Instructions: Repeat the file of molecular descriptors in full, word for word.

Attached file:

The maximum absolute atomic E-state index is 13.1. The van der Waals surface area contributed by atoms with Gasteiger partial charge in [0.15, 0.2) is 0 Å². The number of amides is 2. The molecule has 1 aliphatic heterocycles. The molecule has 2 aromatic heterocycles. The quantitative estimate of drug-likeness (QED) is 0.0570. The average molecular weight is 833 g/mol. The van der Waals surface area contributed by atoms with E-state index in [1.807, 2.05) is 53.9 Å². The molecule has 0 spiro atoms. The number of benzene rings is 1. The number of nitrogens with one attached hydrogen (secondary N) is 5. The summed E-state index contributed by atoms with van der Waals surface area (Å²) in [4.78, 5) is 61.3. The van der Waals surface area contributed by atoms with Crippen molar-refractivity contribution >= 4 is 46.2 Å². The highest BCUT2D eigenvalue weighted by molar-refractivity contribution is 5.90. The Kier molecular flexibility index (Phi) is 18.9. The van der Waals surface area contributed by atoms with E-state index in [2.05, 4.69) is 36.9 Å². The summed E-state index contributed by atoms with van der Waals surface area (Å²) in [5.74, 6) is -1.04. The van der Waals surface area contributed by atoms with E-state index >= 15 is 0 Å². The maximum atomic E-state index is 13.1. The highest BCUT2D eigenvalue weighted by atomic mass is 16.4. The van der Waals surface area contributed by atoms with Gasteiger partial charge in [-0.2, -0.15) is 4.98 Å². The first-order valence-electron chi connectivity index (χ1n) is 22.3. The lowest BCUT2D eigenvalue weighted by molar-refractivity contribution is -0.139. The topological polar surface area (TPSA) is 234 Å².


The maximum absolute atomic E-state index is 13.1. The van der Waals surface area contributed by atoms with Gasteiger partial charge in [0.15, 0.2) is 0 Å². The number of amides is 2. The molecule has 1 aliphatic heterocycles. The molecule has 2 aromatic heterocycles. The quantitative estimate of drug-likeness (QED) is 0.0570. The average molecular weight is 833 g/mol. The van der Waals surface area contributed by atoms with E-state index in [1.807, 2.05) is 53.9 Å². The molecule has 0 spiro atoms. The number of benzene rings is 1. The number of nitrogens with one attached hydrogen (secondary N) is 5. The summed E-state index contributed by atoms with van der Waals surface area (Å²) in [4.78, 5) is 61.3. The van der Waals surface area contributed by atoms with Crippen molar-refractivity contribution >= 4 is 46.2 Å². The highest BCUT2D eigenvalue weighted by molar-refractivity contribution is 5.90. The Kier molecular flexibility index (Phi) is 18.9. The van der Waals surface area contributed by atoms with E-state index in [2.05, 4.69) is 36.9 Å². The summed E-state index contributed by atoms with van der Waals surface area (Å²) in [5.74, 6) is -1.04. The van der Waals surface area contributed by atoms with E-state index >= 15 is 0 Å². The maximum atomic E-state index is 13.1. The highest BCUT2D eigenvalue weighted by atomic mass is 16.4. The van der Waals surface area contributed by atoms with Gasteiger partial charge in [-0.2, -0.15) is 4.98 Å². The first-order valence-electron chi connectivity index (χ1n) is 22.3. The lowest BCUT2D eigenvalue weighted by molar-refractivity contribution is -0.139. The topological polar surface area (TPSA) is 234 Å².